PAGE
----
There are further differences between uniform straight-line motion (inertial motion) and accelerated motion (noninertial motion). If you are sealed inside a windowless compartment and are traveling in uniform motion, there is no way for you to determine how fast you are going or whether you are moving or not. Uniform straight-line motion is completely relative. For instance, if you are traveling in uniform motion in a car or plane, the laws of physics are no different. You don't feel any different when you are in a plane traveling several hundred miles an hour. If you drop a ball, it falls straight down in your frame of reference. On the other hand, if the plane is accelerating, you can feel it. The movement of liquid in your inner ear is the main source for determining acceleration. Furthermore, if you drop a ball in an accelerating airplane or car, it doesn't travel straight down. It curves toward the back of the vehicle as it falls because once it leaves your hand it is no longer accelerating, whereas you and the vehicle still are accelerating.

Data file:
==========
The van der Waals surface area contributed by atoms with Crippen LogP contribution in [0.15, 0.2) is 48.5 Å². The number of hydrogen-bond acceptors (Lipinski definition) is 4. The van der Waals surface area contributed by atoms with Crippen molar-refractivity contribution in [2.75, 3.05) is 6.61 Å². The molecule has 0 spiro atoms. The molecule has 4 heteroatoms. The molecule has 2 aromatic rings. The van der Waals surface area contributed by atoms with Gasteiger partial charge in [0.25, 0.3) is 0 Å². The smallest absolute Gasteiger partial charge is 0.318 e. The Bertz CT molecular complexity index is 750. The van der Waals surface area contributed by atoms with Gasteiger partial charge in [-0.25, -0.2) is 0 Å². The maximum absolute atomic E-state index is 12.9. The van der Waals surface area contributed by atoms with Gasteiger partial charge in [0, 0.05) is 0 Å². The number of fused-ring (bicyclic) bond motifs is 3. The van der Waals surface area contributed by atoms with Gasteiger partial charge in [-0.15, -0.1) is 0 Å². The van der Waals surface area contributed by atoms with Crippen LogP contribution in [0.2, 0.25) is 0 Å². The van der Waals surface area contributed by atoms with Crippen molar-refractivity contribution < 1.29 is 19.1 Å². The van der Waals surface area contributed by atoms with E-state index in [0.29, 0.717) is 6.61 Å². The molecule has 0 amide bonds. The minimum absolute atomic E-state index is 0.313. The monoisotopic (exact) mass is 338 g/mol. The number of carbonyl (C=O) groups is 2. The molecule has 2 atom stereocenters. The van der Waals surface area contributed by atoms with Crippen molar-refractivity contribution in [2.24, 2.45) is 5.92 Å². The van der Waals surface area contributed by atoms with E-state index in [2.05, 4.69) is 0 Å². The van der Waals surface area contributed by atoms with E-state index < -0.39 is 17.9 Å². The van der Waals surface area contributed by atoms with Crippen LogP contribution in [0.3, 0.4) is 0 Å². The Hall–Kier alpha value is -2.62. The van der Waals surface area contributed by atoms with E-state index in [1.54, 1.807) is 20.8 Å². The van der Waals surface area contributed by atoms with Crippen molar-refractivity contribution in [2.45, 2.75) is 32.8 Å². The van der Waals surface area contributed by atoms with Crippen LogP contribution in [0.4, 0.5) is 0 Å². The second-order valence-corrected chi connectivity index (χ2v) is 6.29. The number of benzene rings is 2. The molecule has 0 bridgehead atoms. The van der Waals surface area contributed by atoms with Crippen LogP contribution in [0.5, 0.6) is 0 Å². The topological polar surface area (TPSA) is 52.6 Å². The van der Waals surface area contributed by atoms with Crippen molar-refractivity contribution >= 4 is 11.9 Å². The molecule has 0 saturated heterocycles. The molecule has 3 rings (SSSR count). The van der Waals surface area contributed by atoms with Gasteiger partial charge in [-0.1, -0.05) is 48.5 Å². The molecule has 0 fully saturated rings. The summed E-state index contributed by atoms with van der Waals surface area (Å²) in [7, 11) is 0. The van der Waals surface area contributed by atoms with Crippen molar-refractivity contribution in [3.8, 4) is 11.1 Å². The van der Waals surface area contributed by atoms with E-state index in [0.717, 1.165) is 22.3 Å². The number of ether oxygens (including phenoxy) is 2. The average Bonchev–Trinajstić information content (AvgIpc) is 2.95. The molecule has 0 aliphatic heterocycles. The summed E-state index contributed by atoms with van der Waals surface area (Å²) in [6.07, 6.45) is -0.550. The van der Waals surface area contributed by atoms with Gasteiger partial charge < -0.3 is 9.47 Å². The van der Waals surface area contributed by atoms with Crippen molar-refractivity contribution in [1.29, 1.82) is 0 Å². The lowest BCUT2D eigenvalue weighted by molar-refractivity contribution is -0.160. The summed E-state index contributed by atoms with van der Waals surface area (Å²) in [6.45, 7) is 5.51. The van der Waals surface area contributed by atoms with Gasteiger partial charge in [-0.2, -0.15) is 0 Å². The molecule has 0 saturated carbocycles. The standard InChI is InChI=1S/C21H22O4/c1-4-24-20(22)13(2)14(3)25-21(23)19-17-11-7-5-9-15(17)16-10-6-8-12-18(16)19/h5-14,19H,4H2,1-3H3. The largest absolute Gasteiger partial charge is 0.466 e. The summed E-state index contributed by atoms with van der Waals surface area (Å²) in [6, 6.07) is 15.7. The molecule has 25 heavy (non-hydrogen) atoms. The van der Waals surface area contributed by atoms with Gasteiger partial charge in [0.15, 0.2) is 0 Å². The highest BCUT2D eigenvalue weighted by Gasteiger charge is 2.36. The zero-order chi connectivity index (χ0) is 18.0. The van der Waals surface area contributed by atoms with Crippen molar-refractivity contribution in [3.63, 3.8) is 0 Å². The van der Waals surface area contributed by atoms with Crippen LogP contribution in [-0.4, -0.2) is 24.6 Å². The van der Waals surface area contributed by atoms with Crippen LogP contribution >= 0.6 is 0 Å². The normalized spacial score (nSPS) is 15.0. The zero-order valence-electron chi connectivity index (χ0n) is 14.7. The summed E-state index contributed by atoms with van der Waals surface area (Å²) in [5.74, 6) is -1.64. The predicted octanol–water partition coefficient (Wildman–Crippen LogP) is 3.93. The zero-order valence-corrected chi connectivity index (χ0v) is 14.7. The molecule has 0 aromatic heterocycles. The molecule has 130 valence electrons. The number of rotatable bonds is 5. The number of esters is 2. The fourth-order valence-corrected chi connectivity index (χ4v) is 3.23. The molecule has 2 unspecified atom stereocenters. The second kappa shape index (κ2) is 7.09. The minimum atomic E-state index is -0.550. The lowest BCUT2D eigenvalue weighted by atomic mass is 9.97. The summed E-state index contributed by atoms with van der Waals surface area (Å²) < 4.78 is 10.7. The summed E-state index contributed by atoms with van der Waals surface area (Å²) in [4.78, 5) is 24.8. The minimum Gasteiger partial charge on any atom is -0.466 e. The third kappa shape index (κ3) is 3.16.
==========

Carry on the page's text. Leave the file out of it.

## Solar Panel Basics

Global warming is a huge problem which will significantly affect every country in the world. Many people all over the world are trying to do whatever they can to help combat the effects of global warming. One of the ways that people can fight global warming is to reduce their dependence on non-renewable energy sources like oil and petroleum based products.

Get My Free Ebook